In response to the president's announcement, Republicans have said that these executive actions would “poison the well” for comprehensive reform. Some among them have even threatened to shut down the government in response. However, I believe that the president’s actions will make comprehensive immigration reform more likely to happen, not less. 

The president has now given Republicans a clear choice: allow our broken immigration system to be addressed, in the limited ways it can, by the executive branch — or step up to the plate and pass comprehensive reform that will have a broader impact. There is only one way for Republicans to address the President's actions: work with Democrats to pass a wider-ranging immigration reform package through Congress that supersedes them. 

Ultimately, the only way to address all the shortcomings of our immigration system is through legislation. That’s why I will continue to work with the Congressional Hispanic Caucus, the Congressional Asian Pacific Americans Caucus, and Members on both sides of the aisle advocating for the House to act on a comprehensive reform bill like the one the Senate passed. 

Until Congress does its job, this problem will continue to undermine our future and deny our economy its full growth potential.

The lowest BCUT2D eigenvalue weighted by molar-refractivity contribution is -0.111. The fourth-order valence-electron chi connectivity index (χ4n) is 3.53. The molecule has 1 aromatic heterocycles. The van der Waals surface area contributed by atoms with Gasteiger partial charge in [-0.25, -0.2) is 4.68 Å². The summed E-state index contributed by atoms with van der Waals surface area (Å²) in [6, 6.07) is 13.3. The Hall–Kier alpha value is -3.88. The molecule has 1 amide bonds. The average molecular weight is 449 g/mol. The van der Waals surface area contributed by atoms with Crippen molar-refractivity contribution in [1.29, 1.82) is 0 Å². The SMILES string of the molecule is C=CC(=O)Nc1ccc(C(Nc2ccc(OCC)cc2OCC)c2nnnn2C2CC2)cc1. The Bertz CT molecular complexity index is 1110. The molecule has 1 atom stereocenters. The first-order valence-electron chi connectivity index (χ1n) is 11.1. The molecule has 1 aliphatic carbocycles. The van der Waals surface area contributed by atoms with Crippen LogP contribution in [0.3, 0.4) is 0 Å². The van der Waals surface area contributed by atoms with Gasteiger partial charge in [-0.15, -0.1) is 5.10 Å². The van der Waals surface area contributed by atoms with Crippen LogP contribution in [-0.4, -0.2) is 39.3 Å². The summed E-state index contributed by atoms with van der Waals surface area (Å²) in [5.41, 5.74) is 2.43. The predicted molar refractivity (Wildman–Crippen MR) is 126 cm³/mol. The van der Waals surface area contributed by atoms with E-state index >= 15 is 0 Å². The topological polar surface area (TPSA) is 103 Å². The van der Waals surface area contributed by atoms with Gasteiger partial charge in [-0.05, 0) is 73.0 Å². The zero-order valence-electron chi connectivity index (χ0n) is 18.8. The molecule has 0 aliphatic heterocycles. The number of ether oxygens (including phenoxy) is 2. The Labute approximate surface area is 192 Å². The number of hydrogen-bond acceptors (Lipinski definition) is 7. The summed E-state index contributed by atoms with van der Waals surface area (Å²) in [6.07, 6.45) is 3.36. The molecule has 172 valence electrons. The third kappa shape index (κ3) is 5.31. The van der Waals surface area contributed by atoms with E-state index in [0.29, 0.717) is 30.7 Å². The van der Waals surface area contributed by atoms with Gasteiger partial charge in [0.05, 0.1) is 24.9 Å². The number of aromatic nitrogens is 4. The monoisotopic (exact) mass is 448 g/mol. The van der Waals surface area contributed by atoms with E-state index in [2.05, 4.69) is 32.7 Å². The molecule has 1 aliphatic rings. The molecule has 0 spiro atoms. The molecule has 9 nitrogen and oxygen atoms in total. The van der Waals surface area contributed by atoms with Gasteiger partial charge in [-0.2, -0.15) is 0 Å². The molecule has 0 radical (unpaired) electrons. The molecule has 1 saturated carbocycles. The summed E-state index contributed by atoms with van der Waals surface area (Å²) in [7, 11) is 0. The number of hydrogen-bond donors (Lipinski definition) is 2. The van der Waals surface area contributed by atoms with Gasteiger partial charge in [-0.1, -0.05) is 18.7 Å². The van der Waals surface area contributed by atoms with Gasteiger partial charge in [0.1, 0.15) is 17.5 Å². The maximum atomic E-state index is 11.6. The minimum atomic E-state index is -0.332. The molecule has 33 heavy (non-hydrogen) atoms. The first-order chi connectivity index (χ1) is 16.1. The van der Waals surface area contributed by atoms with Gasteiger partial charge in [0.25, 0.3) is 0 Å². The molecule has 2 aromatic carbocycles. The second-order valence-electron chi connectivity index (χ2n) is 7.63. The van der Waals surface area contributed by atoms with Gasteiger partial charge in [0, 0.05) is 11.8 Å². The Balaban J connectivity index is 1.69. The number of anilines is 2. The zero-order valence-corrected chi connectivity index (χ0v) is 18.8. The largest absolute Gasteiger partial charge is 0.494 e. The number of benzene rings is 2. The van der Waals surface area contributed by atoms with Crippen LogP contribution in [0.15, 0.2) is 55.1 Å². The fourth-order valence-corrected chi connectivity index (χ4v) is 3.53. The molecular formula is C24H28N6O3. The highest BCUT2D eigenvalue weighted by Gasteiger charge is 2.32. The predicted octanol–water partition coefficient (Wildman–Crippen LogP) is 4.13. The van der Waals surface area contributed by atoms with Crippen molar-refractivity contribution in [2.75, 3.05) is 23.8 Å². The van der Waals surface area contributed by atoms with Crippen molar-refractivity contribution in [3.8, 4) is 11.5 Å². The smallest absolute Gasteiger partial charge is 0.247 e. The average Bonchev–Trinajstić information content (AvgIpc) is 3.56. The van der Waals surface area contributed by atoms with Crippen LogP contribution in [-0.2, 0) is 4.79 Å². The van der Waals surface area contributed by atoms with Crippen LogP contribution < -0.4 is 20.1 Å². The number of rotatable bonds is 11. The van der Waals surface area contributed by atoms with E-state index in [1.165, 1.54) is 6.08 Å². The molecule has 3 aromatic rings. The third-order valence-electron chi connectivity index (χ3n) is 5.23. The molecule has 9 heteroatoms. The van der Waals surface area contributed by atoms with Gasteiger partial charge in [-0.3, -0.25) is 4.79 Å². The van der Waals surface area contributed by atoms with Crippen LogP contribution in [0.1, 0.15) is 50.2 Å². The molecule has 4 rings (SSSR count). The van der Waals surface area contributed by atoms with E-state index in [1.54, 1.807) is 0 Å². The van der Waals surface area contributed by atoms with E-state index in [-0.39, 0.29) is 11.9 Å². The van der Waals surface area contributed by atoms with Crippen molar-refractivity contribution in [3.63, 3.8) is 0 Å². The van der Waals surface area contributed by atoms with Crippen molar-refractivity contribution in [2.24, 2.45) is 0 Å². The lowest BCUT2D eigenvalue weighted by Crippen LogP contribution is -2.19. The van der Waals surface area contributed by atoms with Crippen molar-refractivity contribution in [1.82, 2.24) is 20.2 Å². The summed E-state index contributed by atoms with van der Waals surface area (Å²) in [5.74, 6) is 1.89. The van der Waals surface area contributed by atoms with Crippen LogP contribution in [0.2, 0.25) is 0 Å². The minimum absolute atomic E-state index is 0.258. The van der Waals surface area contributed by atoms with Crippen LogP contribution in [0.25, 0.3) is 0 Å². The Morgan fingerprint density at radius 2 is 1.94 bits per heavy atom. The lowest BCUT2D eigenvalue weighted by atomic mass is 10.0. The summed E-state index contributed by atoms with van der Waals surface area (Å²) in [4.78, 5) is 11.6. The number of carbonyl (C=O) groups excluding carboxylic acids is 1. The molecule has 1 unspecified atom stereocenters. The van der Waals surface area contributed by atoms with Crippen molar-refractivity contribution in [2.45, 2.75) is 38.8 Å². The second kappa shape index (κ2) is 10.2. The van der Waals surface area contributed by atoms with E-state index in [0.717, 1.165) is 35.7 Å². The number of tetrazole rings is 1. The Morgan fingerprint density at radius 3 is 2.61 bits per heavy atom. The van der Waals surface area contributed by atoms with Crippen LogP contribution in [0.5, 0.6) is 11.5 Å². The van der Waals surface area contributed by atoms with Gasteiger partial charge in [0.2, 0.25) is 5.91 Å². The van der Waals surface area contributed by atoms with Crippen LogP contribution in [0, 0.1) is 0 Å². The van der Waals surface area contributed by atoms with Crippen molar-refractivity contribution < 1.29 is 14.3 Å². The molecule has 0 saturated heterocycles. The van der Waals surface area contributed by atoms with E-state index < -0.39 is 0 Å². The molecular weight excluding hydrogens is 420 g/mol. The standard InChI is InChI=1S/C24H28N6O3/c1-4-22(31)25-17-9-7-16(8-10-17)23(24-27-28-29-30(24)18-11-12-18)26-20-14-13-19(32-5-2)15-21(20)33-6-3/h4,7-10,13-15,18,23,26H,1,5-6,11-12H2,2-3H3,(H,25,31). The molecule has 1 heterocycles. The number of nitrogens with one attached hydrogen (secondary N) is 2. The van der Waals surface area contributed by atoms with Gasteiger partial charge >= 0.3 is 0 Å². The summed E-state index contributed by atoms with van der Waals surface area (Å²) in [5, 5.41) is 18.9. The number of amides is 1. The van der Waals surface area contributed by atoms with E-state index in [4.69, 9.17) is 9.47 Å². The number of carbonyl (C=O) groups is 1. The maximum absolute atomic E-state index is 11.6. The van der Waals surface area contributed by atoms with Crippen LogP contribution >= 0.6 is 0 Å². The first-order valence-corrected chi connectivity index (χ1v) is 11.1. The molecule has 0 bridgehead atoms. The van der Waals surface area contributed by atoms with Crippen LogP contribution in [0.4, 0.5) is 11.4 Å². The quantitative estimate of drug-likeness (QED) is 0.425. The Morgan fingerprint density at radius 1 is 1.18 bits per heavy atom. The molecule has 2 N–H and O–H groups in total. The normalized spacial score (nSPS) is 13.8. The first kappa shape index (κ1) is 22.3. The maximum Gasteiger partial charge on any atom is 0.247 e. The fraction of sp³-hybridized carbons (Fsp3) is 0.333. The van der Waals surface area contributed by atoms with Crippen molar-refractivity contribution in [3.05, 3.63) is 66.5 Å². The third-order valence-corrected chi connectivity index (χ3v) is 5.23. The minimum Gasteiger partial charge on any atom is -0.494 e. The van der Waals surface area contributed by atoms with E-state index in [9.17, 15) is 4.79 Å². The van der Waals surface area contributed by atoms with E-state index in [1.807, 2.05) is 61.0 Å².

Even conservative Republican Senator Lindsay Graham chided his House colleagues last Sunday for their inaction: “Shame on us as Republicans for having a body that cannot generate a solution to an issue that’s national security, that’s cultural, that’s economic.”

This is not only a political and economic issue. It’s a moral issue that goes straight to what it means to be American. We cannot afford to be a nation that separates parents from their children or sends some of our brightest and most talented graduates to create jobs overseas. We must not allow ourselves to be a nation where petty politics stands in the way of making real headway against a challenge that so deeply affects our future. It’s time to bring comprehensive immigration reform to the House Floor and finish the job President Obama started on Thursday night.  

Rep. Steny H. Hoyer is House Democratic Whip.